Few things can be relied on to catch people’s attention as safely as big, round numbers. Yes, they have to be both big and round, otherwise the effect may be lost on the intended audience. Which is why, when talking about money, say $250 million, a commentator who wants to leave a stronger impression on his readers is more likely to talk about a quarter of a million dollars. It just sounds more!
Which brings me to the student debt total. For more than a year, pundits have been writing ominous headlines about the U.S. student debt approaching $1 trillion. Of course, by itself this cool, round number tells you little about why this is a problem, but you can only get the message across if your piece gets read. And the “$1 trillion” number gives you as good a chance of achieving this goal as anything. So now that I’ve caught your attention, let me proceed to my main task.
Student Debt by the Numbers
A new infographic produced by the Frozen Pea Fund reports that 60 percent of the more than 20 million Americans who attend college each year take out loans to cover their costs. As a result, there are 37 million Americans with outstanding student loans today. According to the authors’ calculation (their sources are the American Student Assistance and The Atlantic), the total amount of outstanding educational loans is between $902 billion and $1 trillion, with about $864 billion in federal loans and $150 billion in private ones.
It should come as no surprise that most of the student loan debtors are 30 years of age or younger, but quite a few older Americans owe student debt as well. Here is the age distribution:
- 30 or under — 14 million debtors.
- 30 – 39 — 10.6 million.
- 40 – 49 — 5.7 million.
- 50 – 59 — 4.6 million.
- 60 and over — 2.2 million.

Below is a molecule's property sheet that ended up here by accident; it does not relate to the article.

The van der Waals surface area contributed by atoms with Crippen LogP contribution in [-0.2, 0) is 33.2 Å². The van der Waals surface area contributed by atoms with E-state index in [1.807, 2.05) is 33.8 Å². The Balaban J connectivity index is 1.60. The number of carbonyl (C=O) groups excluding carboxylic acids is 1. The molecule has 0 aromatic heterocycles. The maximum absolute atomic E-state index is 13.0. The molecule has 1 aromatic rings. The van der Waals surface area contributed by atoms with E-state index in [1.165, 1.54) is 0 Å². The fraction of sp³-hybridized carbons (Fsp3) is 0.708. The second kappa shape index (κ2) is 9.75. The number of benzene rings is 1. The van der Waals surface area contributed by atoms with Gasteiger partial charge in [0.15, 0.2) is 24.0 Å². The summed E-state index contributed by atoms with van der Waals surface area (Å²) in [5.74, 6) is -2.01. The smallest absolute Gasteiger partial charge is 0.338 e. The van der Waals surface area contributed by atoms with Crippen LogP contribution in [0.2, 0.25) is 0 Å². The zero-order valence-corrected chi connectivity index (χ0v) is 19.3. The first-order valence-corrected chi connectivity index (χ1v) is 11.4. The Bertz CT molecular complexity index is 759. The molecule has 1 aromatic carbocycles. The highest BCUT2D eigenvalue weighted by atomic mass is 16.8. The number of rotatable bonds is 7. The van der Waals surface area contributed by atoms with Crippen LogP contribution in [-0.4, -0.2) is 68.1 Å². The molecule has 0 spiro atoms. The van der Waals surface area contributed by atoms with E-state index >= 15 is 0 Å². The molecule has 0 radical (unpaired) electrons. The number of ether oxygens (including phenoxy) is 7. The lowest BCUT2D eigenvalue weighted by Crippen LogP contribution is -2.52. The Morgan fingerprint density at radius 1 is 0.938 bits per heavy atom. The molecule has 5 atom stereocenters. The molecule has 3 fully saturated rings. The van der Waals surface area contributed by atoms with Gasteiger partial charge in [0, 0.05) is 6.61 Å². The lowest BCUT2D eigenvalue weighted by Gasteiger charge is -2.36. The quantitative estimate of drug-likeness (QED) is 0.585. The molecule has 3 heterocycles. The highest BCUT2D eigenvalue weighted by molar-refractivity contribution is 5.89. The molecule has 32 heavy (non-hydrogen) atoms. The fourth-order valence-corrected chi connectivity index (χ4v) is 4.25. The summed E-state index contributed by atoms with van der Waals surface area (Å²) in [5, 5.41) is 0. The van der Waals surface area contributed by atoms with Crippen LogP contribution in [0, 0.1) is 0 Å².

The average debtor owes $24,301 in student debt, the authors tell us, however a large proportion of the debtor population owes substantially more:
- 10 percent of all debtors owe more than $54,000.
- 3 percent owe more than $100,000.
- Less than one percent owe more than $200,000.
When it comes to debt repayment arrangements, 9.84 million borrowers’ payments are tied to their income. Another 1.58 million debtors have agreed to income-contingency payment plans and 1.3 million are repaying their student debt on a pay-as-you-earn basis. On the other hand, 3.35 million borrowers’ plans are not linked to their income and 1.63 million have signed on to extended repayment plans.
Delinquency and default rates are rapidly deteriorating, we are reminded, reaching in the first half of 2013 the highest levels recorded since 2003. Overall, $52 billion are delinquent and an astonishing 21.8 percent of borrowers are defaulting within their first two years of leaving school, we are told.
The authors list falling average earnings as the main cause of rising delinquencies, presumably in addition to historically-high unemployment and underemployment rates. The average weekly paycheck of workers with a Bachelor’s Degree has fallen by 3 percent and for those under 25 years of age the drop has been 4 percent. Now, we are not told how exactly the authors have made this calculation, but those of you who want to know may dig into their sources. If you do find out, please let the rest of us know.
Now here is the infographic.
Image credit: Flickr / Bob Jagendorf.